NIAC is deeply concerned by reports that prominent Iranian human rights lawyer Nasrin Sotoudeh reportedly faces up to a 38-year prison sentence and 148 lashes on fabricated, politically motivated charges. NIAC unequivocally condemns the Iranian government for its arbitrary and politically motivated detentions in contravention of Iran’s human rights obligations, and reiterates its call for the immediate and unconditional release of Sotoudeh, along with all prisoners of conscience.
Sotoudeh has for years defended those who have suffered rights abuses at the hands of the Iranian government. From her defense of Iran’s 2009 Green Movement protestors to her support for the anti-compulsory hijab activists of last spring, Sotoudeh remains one of Iran’s staunchest human rights advocates. Sotoudeh was released in September 2013—in what was widely seen as a good will gesture ahead of President Hassan Rouhani’s first trip to the UN General Assembly—after more than two years of imprisonment on politically motivated charges following her work highlighting juvenile executions in Iran and her defense of human and civil rights protestors.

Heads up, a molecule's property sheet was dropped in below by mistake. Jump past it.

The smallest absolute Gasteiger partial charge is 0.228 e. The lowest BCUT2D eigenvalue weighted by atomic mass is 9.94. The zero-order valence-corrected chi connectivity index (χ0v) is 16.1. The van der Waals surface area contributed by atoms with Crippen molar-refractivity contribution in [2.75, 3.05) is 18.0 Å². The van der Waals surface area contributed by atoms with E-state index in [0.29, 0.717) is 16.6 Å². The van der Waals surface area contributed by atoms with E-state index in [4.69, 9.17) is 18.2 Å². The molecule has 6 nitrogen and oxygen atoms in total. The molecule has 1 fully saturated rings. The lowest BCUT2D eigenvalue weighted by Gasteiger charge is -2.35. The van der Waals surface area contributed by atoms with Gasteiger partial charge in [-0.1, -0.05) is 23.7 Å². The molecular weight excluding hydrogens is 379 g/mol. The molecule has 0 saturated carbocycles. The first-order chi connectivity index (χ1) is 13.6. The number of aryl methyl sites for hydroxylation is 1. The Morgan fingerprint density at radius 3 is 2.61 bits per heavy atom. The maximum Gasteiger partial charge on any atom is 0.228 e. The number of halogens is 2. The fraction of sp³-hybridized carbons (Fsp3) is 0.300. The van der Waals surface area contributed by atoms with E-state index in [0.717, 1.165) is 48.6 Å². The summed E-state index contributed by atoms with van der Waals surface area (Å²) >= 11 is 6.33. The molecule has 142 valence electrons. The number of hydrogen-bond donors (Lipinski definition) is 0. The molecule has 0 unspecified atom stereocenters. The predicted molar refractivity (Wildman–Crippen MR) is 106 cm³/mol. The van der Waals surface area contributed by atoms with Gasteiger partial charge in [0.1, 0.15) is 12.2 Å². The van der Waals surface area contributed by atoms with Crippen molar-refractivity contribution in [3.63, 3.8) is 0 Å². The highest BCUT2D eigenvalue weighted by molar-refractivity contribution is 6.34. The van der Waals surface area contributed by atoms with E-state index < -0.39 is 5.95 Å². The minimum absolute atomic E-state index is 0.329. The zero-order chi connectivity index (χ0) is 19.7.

News of Sotoudeh’s sentencing comes only days ahead of International Women’s Day on March 8th—and serves as a stark reminder of the restrictions and costs Iranian women continue to pay in their fight against compulsory hijab and systemic gender inequality. Since her arrest last June for representing three activists protesting compulsory hijab, Sotoudeh has endured two hunger strikes and refused to participate in her trial after being prevented from selecting her own lawyer. Her husband, fellow imprisoned human rights activist Reza Khandan, noted that she is being prosecuted on seven charges, most of which relate to her opposition to Iran’s compulsory hijab laws.
While the fault for Sotoudeh’s incarceration lies squarely with Iranian authorities, U.S. policymakers must carefully weigh the impact of pressure policies on empowering Tehran’s most reactionary forces and reducing our ability to hold Iran accountable to its human rights obligations. The Trump administration’s abrogation of the nuclear deal, imposition of inhumane sanctions, and ratcheting up of tensions with Iran has further emboldened Iran’s hardline forces that are not accountable to elected institutions. As hardliners seek to match Trump’s bellicosity and undermine moderates and the will of the Iranian people, human rights proponents like Sotoudeh often become the first victims.Back to top